Felons and Voting Rights

PrisonOver the weekend, I was with my nephew who is a social worker. He works with a lot of people on disability — especially for mental problems. And he mentioned that people who had committed felonies in California could not vote. That came as a surprise to me. I told him that I had spent more time going over the California voter registration form than any sane man would. And I thought I would know. My understanding was that as long as a felon was not under state care (prison, parole, or probation), she could vote. He responded that he had read it somewhere, but he was glad I countered him on it because he wasn’t sure.

It turns out that I was wrong — but only because I was being too harsh. According to Nonprofit VOTE’s Voting as an Ex-Offender, page, in California:

Individuals convicted of a felony are ineligible to vote while incarcerated and on parole. Voting rights are automatically restored upon completion of parole, and people on probation can vote. Ex-offenders should re-register to vote.

The truth is that it is generally possible for ex-felons to vote, although some states make it really hard. But before we get to them, let’s discuss the way that our voting system should work. In Maine and Vermont even people in prison vote. I know that this idea is shocking to many people. Think about my nephew for a moment: he’s a social worker who is studying criminal justice and even he had fallen into the trap of thinking the default was that ex-felons couldn’t vote.

There is a widely held belief that not only can ex-felons not vote, but that they shouldn’t be able to vote. And that goes along with our incredibly punitive society. Somehow, throwing a woman in jail for a decade because she was caught with a small amount of cannabis in Florida is not enough. She also has to be effectively forbidden from ever having a good job again. She can’t be allowed on public assistance. And she can never vote again. It’s just madness, and, I think, indicative of just what a horrible people we are.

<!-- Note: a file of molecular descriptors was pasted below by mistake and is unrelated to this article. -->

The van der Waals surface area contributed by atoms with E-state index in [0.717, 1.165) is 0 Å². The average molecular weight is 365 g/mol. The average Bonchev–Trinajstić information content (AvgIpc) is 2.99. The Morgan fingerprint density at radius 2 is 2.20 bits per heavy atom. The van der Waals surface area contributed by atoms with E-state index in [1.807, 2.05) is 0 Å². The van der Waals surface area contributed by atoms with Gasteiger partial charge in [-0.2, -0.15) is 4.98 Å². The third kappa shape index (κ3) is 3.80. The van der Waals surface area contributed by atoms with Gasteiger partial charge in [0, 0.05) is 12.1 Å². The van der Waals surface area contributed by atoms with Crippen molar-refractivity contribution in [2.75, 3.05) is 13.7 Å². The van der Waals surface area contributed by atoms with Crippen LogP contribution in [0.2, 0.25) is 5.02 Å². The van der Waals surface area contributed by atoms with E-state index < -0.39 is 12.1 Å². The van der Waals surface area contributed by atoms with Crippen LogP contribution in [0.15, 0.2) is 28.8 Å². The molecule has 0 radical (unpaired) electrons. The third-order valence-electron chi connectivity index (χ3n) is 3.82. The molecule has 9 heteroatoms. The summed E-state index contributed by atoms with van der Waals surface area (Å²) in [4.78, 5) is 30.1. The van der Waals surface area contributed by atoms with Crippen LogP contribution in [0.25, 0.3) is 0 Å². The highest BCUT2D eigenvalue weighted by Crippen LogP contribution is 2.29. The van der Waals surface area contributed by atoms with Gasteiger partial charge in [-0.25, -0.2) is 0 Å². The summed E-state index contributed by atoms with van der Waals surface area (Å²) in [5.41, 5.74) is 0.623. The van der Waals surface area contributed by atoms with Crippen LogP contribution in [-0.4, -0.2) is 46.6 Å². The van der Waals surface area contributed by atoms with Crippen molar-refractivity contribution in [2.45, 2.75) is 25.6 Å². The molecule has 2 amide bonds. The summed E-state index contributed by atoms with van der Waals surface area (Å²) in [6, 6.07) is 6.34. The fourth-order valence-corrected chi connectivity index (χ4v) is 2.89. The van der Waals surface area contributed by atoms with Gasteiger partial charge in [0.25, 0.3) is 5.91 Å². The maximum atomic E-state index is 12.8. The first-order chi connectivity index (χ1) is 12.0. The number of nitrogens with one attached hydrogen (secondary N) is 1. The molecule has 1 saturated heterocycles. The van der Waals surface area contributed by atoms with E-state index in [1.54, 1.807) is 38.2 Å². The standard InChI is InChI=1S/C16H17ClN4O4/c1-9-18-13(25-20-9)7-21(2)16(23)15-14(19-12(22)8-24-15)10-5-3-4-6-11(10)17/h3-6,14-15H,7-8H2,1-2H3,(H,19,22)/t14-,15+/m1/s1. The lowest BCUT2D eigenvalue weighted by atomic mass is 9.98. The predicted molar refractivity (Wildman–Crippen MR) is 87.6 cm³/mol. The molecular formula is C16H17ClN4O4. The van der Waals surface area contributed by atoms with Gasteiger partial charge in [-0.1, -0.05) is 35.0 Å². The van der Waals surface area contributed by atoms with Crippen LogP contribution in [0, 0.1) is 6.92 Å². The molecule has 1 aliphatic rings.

But there are a whole lot of states where your past doesn’t matter. If you are out of prison, you can vote. These include:

The District of Columbia, Hawaii, Illinois, Indiana, Massachusetts, Michigan, Montana, New Hampshire, North Dakota, Ohio, Oregon, Pennsylvania, Rhode Island, and Utah.

It’s interesting that even in a number of conservative western states, we get more liberal policy. I think this is part of the tradition of the west: people make mistakes but they should be allowed to get on their their lives. Interestingly, it is only liberal states who don’t let parolees vote: California, Colorado, Connecticut, and New York. That’s actually not a good idea. Voting is one of the ways that you welcome a person back into polite society. A parole officer could demand that the parolee register and vote.

Next we get to the states where the ex-felon has to be totally free of the system. I think this is bad, but acceptable:

Alaska, Arizona, Arkansas, Georgia, Idaho, Kansas, Louisiana, Maryland, Minnesota, Missouri, Nebraska, New Jersey, New Mexico, North Carolina, Oklahoma, South Carolina, South Dakota, Texas, Washington, West Virginia, and Wisconsin.

And now we get to some really punitive and vile states. But it gets complicated. And that’s part of the problem. None of these states automatically give back voting rights. Here is a list of the states where you can get your voting rights back as long as you didn’t commit certain felonies: